Thursday, December 6, 2012
Emily J. Martin, Vice-President and General Counsel at the National Women's Law Center, published an American Constitution Society Issue Brief that argues that the Supreme Court's ruling last summer on the ACA's Medicaid expansion in Nat'l Fed. of Ind. Business v. Sebelius does not threaten Title IX.
Recall that the Court ruled in NFIB that Congress exceeded its authority in enacting the Medicaid expansion component of the ACA. The Medicaid expansion provision provided generous federal financial assistance for states that expanded their Medicaid programs to reach those up to 133% of the federal poverty level. Some states balked, arguing that this was way too heavy-handed, given the size of Medicaid and their reliance on it. In other words, states argued that Congress couldn't force them to choose between expanding their Medicaid programs and foregoing all federal Medicaid funding.
The Supreme Court agreed. Chief Justice Roberts wrote for a plurality that Medicaid expansion was a new program, not just an addition to the existing Medicaid program, and that the sheer size of Medicaid--and the threat of its entire loss--made the ACA's Medicaid expansion unduly coercive on the states. At the same time, the plurality wrote that Congress could condition receipt of incremental and additional Medicaid funds under the ACA on a state's expansion of Medicaid.
Some thought that this approach to Congress's spending power threatened other federal spending programs, in particular Title IX. Title IX prohibits public and private educational institutions that receive federal funds from discriminating on the basis of sex. Some suggested that under NFIB, Title IX, like Medicaid expansion, might be unduly coercive, because it might require an educational institution to forego all federal funding if it discriminates against women.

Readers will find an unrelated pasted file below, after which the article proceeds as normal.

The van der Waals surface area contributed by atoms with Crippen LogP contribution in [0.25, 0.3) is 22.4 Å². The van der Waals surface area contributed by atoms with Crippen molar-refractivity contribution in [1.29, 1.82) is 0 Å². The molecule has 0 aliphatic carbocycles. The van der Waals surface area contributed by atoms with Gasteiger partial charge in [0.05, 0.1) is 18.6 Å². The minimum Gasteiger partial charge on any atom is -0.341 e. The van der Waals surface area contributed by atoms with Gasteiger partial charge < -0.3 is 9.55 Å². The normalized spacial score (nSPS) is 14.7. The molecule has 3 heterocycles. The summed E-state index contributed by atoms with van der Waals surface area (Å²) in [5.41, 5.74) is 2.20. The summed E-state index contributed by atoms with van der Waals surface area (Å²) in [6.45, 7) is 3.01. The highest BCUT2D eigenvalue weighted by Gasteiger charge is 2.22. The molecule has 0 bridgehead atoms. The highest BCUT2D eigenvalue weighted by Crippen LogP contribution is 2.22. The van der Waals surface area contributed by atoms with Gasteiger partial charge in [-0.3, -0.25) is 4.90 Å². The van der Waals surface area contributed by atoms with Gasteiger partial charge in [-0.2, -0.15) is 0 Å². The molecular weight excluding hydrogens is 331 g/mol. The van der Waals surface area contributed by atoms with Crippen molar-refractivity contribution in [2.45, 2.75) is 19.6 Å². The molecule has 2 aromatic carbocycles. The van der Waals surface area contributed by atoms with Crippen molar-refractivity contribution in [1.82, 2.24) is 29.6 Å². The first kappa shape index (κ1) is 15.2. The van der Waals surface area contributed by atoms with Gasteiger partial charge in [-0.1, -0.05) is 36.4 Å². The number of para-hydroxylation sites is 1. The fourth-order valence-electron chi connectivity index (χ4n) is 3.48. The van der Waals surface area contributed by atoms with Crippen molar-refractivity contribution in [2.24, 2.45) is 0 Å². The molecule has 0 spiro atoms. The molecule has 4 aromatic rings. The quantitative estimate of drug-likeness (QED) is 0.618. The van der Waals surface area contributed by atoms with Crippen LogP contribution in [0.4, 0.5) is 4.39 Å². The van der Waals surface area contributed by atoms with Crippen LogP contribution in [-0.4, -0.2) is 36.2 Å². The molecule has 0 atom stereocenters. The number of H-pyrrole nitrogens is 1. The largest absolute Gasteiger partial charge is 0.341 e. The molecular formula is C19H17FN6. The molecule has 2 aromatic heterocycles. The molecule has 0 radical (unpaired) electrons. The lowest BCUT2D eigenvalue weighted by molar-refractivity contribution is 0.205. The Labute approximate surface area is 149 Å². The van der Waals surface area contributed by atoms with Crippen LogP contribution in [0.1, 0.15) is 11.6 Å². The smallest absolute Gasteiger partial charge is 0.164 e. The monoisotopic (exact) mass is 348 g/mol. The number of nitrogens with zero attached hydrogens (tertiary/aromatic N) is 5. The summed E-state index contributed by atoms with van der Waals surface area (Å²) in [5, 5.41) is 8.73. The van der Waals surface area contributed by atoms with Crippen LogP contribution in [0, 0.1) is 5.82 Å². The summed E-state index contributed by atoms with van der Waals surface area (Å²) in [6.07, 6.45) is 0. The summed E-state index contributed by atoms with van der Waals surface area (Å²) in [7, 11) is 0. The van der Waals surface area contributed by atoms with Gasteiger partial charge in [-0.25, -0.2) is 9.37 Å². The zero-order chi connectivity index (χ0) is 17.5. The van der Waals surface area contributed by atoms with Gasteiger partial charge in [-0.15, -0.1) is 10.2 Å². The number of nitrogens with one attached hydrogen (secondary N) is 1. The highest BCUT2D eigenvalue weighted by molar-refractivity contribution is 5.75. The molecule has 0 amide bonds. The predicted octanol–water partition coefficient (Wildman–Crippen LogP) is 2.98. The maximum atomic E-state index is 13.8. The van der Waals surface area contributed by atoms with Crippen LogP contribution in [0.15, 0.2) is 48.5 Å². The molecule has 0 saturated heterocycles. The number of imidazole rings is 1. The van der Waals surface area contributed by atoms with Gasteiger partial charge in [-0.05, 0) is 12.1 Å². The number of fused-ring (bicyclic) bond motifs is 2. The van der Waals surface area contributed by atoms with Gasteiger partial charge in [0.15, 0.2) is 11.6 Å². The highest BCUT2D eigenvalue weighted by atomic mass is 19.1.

Martin says this is wrong. She writes that NFIB doesn't even apply Title IX and private educational institutions: NFIB's approach--and the Spending Clause approach generally--is concerned about coercion of states, not private actors. As to states, she argues that unlike the ACA's Medicaid expansion, Title IX operates to limit the termination of federal funds "to the particular program . . . in which . . . noncompliance has been so found." 20 U.S.C. Sec. 1682. In short, noncompliant state institutions wouldn't stand to lose their entire federal educational budget (as they could stand to lose their entire Medicaid budget under the ACA); instead, they'd lose only that portion tied to the sex discrimination.
Martin says that Title IX is protected from NFIB for another reason: Congress also had authority to enact Title IX under Section 5 of the Fourteenth Amendment. She argues that this belt on top of the Spending Clause's suspenders ensures that Title IX is well within congressional authority.